Today was an amazing lecture by Dr. David Lee about mitochondria and its role in aging. Dr. Lee started with an overview of what mitochondria is and what it does. You may have heard that the origin of mitochondria is bacteria that was engulfed by the cell early in the course of evolution. There are several things that back this «endosymbioic» theory:
- Mitochondria self-replicates
- It has two membranes
- It has its own independent DNA
- The ribosomes are similar to those of bacteria
- The sizes are very alike
- Mitochondrial DNA shares similar to bacterial structural motifs
- The inner mitochondria membrane has a more bacterial-like lipid composition
Mitochondria vary from 0.5 to 10 micrometers in size. Their outer membrane is freely permeable, it let’s in and out proteins less than 5000 daltons. The inner membrane, however is tightly regulated, nothing gets in or out without the special transport. Inner membrane forms cristae that curve inside to maximize the surface for energy production.
Have you ever watched the The İnner Life Of The Cell movie? You should. I’ve watched it many times, but I can’t get tired of that real beauty. The beauty of reality.
This video was produced by the scientific animation company XVIVO for the BioVisions program at Harvard’s Department of Molecular and Cellular Biology. The fascinating animation sheds light to what’s happening beneath the membrane of a leukocyte that interracts with an endothelial cell. You can see the cytosceleton, assembling actine fibers and microtubules, protein synthesis in the cytoplasm, a vesicle leaving Golgi apparatus and excreating what it had inside into the extracellular space and, of course, the kinesin, which paces proudly along the microtubule carrying its heavy load – a vesicle.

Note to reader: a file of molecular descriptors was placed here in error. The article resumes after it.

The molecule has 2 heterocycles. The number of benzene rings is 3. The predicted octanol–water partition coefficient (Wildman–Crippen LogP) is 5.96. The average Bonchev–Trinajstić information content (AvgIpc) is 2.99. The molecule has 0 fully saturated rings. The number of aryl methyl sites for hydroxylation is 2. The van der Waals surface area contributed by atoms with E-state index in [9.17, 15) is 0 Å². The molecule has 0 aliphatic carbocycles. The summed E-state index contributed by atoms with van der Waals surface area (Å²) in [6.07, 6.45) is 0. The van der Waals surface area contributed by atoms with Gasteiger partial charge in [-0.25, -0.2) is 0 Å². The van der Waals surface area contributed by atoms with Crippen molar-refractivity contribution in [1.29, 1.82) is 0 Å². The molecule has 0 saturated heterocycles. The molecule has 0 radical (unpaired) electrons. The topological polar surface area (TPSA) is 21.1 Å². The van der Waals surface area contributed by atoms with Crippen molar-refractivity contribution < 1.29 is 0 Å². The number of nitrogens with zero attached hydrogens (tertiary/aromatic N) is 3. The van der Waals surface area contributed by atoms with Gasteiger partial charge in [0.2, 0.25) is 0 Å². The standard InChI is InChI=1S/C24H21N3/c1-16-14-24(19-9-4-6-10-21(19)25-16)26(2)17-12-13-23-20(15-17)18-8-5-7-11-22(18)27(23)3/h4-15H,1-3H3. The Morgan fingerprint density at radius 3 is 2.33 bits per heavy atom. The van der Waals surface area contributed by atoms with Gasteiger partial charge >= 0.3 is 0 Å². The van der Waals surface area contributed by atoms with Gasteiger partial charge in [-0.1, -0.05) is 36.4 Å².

There’s another amazing video – Powering the Cell: Mitochondria « XVIVO. This one shows the ATP production in the mitochondia – a rather complex set of processes to understand if one’s just reading the description. I think this is how all textbooks should look like, especially in such complicated subjects as Biology. At some point of time in the future I hope to open up one of those books, or should I say click ‘play’?
Read more about miraculous scientific animations in New York Times
Avoiding disease, maintaining physical and cognitive function, and continuing social engagement in late life are considered to be key factors associated with what some gerontologists call “successful aging.”
First and foremost, let me strongly disagree here with those gerontologists. I believe the term “successful aging” is absolutely intolerable. Just think about it. How on Earth can aging be somewhat successful? Aging brings diseases, mental incapacity and other deteriorating effects on the human body. We cannot call that successful under any circumstances. So for the purpose of this article, we have replaced the term “successful aging” with “less destructive aging.”
While conducting studies of Amish families in Indiana and Ohio, a group of researchers led by William K. Scott, PhD, Professor of Human Genetics at the University of Miami Miller School of Medicine, began to notice that a significant number of people over age 80 in these communities demonstrated the three main factors associated with less destructive aging.